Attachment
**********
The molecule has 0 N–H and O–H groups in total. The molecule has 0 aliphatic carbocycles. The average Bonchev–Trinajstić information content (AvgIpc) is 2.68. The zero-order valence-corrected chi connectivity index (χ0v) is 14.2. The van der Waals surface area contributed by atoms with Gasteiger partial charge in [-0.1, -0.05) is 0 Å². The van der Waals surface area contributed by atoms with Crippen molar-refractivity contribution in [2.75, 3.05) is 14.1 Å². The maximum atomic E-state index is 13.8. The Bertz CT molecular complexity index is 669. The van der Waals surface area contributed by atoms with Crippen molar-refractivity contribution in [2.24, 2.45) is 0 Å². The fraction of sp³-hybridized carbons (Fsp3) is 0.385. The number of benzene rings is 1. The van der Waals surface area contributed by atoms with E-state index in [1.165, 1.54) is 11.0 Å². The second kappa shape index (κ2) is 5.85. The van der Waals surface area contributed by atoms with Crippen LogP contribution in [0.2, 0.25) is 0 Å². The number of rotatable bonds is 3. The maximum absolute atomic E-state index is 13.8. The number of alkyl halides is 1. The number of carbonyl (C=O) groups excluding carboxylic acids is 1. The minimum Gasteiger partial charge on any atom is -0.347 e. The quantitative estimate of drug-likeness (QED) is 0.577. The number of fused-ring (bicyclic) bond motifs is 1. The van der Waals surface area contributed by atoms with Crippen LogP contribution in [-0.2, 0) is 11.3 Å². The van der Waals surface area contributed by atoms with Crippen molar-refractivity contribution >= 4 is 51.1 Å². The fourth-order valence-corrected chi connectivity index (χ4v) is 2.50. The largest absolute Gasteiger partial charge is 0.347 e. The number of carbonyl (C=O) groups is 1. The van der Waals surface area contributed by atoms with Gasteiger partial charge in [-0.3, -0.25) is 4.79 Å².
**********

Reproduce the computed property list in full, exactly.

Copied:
The molecule has 0 N–H and O–H groups in total. The molecule has 0 aliphatic carbocycles. The average Bonchev–Trinajstić information content (AvgIpc) is 2.68. The zero-order valence-corrected chi connectivity index (χ0v) is 14.2. The van der Waals surface area contributed by atoms with Gasteiger partial charge in [-0.1, -0.05) is 0 Å². The van der Waals surface area contributed by atoms with Crippen molar-refractivity contribution in [2.75, 3.05) is 14.1 Å². The maximum atomic E-state index is 13.8. The Bertz CT molecular complexity index is 669. The van der Waals surface area contributed by atoms with Crippen molar-refractivity contribution in [2.24, 2.45) is 0 Å². The fraction of sp³-hybridized carbons (Fsp3) is 0.385. The number of benzene rings is 1. The van der Waals surface area contributed by atoms with E-state index in [1.165, 1.54) is 11.0 Å². The second kappa shape index (κ2) is 5.85. The van der Waals surface area contributed by atoms with Crippen LogP contribution in [0.2, 0.25) is 0 Å². The number of rotatable bonds is 3. The maximum absolute atomic E-state index is 13.8. The number of alkyl halides is 1. The number of carbonyl (C=O) groups excluding carboxylic acids is 1. The minimum Gasteiger partial charge on any atom is -0.347 e. The quantitative estimate of drug-likeness (QED) is 0.577. The number of fused-ring (bicyclic) bond motifs is 1. The van der Waals surface area contributed by atoms with Crippen LogP contribution in [-0.2, 0) is 11.3 Å². The van der Waals surface area contributed by atoms with Crippen molar-refractivity contribution >= 4 is 51.1 Å². The fourth-order valence-corrected chi connectivity index (χ4v) is 2.50. The largest absolute Gasteiger partial charge is 0.347 e. The number of carbonyl (C=O) groups is 1. The van der Waals surface area contributed by atoms with Gasteiger partial charge in [-0.3, -0.25) is 4.79 Å².